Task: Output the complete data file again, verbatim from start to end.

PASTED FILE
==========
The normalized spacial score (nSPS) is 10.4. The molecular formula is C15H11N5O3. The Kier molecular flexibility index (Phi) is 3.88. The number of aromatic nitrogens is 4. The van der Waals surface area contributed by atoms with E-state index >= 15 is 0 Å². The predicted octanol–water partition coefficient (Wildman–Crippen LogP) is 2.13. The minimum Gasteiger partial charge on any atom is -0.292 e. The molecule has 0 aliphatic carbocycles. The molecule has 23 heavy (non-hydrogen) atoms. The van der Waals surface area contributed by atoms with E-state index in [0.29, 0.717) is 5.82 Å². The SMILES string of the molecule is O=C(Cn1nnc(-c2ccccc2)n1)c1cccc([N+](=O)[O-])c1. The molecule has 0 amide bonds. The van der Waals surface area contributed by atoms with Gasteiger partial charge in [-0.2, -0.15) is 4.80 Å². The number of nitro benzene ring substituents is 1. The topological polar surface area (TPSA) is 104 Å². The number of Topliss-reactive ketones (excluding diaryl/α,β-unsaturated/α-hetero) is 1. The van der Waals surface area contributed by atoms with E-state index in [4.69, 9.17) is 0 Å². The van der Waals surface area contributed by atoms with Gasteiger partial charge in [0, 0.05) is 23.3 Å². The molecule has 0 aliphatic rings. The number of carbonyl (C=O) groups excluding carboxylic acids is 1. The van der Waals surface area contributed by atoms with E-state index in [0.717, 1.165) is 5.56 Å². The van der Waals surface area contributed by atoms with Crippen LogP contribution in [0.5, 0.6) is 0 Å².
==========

The normalized spacial score (nSPS) is 10.4. The molecular formula is C15H11N5O3. The Kier molecular flexibility index (Phi) is 3.88. The number of aromatic nitrogens is 4. The van der Waals surface area contributed by atoms with E-state index >= 15 is 0 Å². The predicted octanol–water partition coefficient (Wildman–Crippen LogP) is 2.13. The minimum Gasteiger partial charge on any atom is -0.292 e. The molecule has 0 aliphatic carbocycles. The molecule has 23 heavy (non-hydrogen) atoms. The van der Waals surface area contributed by atoms with E-state index in [0.29, 0.717) is 5.82 Å². The SMILES string of the molecule is O=C(Cn1nnc(-c2ccccc2)n1)c1cccc([N+](=O)[O-])c1. The molecule has 0 amide bonds. The van der Waals surface area contributed by atoms with Gasteiger partial charge in [-0.2, -0.15) is 4.80 Å². The number of nitro benzene ring substituents is 1. The topological polar surface area (TPSA) is 104 Å². The number of Topliss-reactive ketones (excluding diaryl/α,β-unsaturated/α-hetero) is 1. The van der Waals surface area contributed by atoms with E-state index in [4.69, 9.17) is 0 Å². The van der Waals surface area contributed by atoms with Gasteiger partial charge in [0, 0.05) is 23.3 Å². The molecule has 0 aliphatic rings. The number of carbonyl (C=O) groups excluding carboxylic acids is 1. The van der Waals surface area contributed by atoms with E-state index in [0.717, 1.165) is 5.56 Å². The van der Waals surface area contributed by atoms with Crippen LogP contribution in [0.5, 0.6) is 0 Å².